The Cherry Orchard
Play written by Anton Chekhov
I’ve certainly started to notice the recurring characters as I close in on number three hundred in this essay cycle. Although I commented on just about everything except the play itself, Checkhov came up when I wrote about Vanya on 42nd Street. That was entry number fifty-one, which feels like years ago because it was.
I was forced to read Chekhov before I ever saw his work staged. The teacher, no doubt, tried to imbue the play with something relate-able for teens in late twentieth century America. Whatever that was, it took a production of The Seagull for me to get it. Honestly, that’s a play that appeals to modern teen angst, but I would have to guess that the earlier teacher was not all that keen on presenting yet another tale of young life cut off by suicide.
But here’s the thing. Chekhov was not writing Romeo and Juliet. Konstantin is a putz. He tries to kill himself multiple times as he somehow deems this an appropriate response to setbacks. He’s essentially a drama king and I have mostly seen his behavior in the first part of the play played for laughs (not guffaws, but he still). His shocking surrender to personal failure and subsequent suicide are powerful, but they don’t so really redeem him. That’s a difficult message to discuss with a classroom of teenagers, barely able to subdue their own inner drama kings and queens.
While I didn’t have the maturity to perceive what a fool Konstantin was all the way through to the end, I did understand that the play before me was really quite good. (No young person with artistic aspirations is ever going to acknowledge the true heights of another’s work. “Really quite good” has to count as high praise indeed. Let’s not forget that there may be something essentially healthy in believing you can climb that mountain.)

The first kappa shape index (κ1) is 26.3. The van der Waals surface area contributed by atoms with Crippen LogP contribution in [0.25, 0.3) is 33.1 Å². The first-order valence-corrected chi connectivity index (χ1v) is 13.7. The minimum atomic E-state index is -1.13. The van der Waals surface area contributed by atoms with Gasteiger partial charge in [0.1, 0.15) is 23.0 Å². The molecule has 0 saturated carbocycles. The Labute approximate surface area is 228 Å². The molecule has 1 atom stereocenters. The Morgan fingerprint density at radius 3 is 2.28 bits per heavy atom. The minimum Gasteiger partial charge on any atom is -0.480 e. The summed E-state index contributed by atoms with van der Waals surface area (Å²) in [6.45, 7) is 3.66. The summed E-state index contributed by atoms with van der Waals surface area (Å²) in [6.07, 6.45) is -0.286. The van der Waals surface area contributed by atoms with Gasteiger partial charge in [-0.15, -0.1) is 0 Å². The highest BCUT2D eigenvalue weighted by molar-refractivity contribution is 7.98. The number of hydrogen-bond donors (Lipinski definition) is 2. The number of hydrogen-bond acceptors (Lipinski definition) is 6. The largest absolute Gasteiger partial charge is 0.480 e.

I confronted The Cherry Orchard and it took my breath away. The ending was absolutely perfect and said everything that needed saying and it broke my heart. This was a boring drawing room drama about Russia about 70 years before I was born and it blew me away. The entire world intruded on that drawing room and all that weight was so beautifully dramatized.
Here’s a leap for you- I think Chekhov might be why I still think highly of Star Wars (even before the recent resurgence). I’m not convinced I needed to stop liking the movie series, but I might have been forgiven for not respecting it quite so much. One of the many things I learned from Chekhov about art, let alone life, was to look at the inner story going on before me. Modern blockbusters overwhelm us with thunder and lightning, often to distract us from a lack of plat. We all know this and sort of expect it.
But what about looking for the inner story? Chekhov helps me to focus on that and I still rather like the inner story of Star Wars- the way the main characters interact with one another and their world and the choices that are indicated through the storytelling by the people involved. (Don’t get me started on some of the conceits of the universe, but that’s not why I like the movies.)
In short, Chekhov helps me watch closely. He helps me avoid the magician’s trick of distraction, so co-opted by film makers and other artists.
What’s it all about?
You’ve Got to Check This Out is a blog series about music, words, and all sorts of artistic matters. It started with an explanation. 10 more to go.
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